I had a serious illness when I was 16 but for the next almost 45 years I was incredibly fit. Since then I have had three major illnesses needing our health system and I think that this allows me to offer some advice on how to make the best of the health system from a male’s point of view.

  • Review the suitability of your GP. He or she may be an old mate but does your GP make an objective appraisal of your current condition or just focus on what you saw him for last time? Does you GP say “Well, you have to expect these things when you get older” when he or she does not know what to do, or says after listening to you heart “You may have a bit of a murmur” when you have a faulty valve and should be referred to a Cardiologist? Worse still, is you GP too old and hearing impaired to hear with a stethoscope? Can you talk openly and honestly with your GP? Is your GP too over-willing to prescribe antibiotics and unwilling to refer you to a specialist? Does your GP read all of the pathology reports and fail to investigate possible alternative reasons for your condition when the treatment for the most obvious one fails? Does you GP want to refer you to a specialist of the same sex rather than the most suitable? Does your GP offer home visits? Ø If you go to a clinic offering specialist diagnostic services be sure that it is going to do more than your GP but recognise that it will probably not provide all the follow-up services that are provided by a good GP.

Freemasonry and Men's Health
  • Go to a different GP to the one treating your wife or partner. Go by yourself so that you do not get too much “help” when answering questions.

  • A good GP is more likely to refer you to good specialists who are in turn more likely to refer you to good surgeons.

  • If you have a cardiac problem including high blood pressure get yourself to a Cardiologist as soon as possible.

  • When you are in the hands of a specialist or surgeon - you are on the right track.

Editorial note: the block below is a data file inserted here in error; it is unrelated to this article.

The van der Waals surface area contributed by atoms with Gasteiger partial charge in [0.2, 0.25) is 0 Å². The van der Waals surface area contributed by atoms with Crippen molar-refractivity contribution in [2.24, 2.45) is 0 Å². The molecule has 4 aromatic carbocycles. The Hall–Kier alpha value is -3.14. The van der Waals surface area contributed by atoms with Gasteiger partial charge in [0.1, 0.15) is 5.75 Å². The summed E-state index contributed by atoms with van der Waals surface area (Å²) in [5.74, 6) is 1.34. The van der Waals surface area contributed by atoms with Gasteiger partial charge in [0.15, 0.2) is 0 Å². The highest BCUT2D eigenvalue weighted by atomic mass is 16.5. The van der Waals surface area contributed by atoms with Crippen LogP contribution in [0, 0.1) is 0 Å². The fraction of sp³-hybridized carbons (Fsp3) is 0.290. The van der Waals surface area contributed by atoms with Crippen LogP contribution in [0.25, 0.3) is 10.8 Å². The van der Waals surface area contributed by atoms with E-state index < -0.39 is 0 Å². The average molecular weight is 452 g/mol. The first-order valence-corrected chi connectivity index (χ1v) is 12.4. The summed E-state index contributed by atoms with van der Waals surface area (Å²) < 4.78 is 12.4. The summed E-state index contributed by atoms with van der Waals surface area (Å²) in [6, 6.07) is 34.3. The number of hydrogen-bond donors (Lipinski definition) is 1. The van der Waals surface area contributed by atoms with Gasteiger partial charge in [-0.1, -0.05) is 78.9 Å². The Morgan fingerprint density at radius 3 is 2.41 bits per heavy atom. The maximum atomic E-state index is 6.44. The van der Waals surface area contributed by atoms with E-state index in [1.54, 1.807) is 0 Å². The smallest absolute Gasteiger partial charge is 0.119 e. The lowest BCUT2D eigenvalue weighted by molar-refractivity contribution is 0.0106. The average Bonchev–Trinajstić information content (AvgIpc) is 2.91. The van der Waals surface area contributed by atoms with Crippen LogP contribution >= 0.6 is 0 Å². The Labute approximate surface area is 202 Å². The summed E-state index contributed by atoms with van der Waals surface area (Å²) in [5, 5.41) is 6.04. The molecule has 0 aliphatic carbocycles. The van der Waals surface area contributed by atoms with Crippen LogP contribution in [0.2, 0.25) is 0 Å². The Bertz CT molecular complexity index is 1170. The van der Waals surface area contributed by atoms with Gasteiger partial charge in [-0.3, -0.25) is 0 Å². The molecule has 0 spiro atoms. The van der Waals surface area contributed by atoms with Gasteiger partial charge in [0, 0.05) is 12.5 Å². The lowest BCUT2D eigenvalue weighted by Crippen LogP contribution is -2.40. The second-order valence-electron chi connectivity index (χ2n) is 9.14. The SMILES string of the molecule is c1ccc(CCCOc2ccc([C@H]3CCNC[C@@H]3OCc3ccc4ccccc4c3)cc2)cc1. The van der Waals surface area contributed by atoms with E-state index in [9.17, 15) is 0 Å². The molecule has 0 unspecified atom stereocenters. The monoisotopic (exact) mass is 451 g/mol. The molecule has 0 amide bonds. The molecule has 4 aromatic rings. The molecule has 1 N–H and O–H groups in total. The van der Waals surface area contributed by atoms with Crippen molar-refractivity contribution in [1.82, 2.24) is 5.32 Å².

• I am reliably informed that public hospitals in the main only employ good surgeons. Make sure that your surgeon operates in a public hospital.

  • My Cardiologist told me that a nation’s maximum cholesterol level depends on what the nation is prepared to spend on health: in the UK it is 6.5, in Australia it is 5.5 (my level before my heart attack) but in Italy which has the best statistics for heart disease it is 4.5 if you have not had a heart attack, and below 4.0 if you have had one (mine is now 3.8).

  • Have private health cover if you can possible afford to do so.

  • Private health cover does not necessarily cover the costs of admittance into Emergency if you are not subsequently hospitalized.

  • A Veteran’s Gold Card will not necessarily be readily accepted for full payment of medical services.

  • Most medical providers do their best but GPs that “bulk bill” in particular are under tremendous pressure. We saw the same problem in Malaya many years ago with the British National Health Service where waiting rooms were overcrowded with people that needed little more than a band-aid or a couple of Aspirin. It was hard for the genuinely ill to get timely and appropriate treatment. I think we need a small co-payment.

My advice is not based on a random selection of rumours but unfortunately from my own life experience. There are things that a visiting health professional will probably not tell you at a seminar. I hope that all readers will all benefit from my experience. You have to take responsibility for how you manage your own health. You should deal with your health problems as far as possible then put them behind you, get an interest, and get on with life.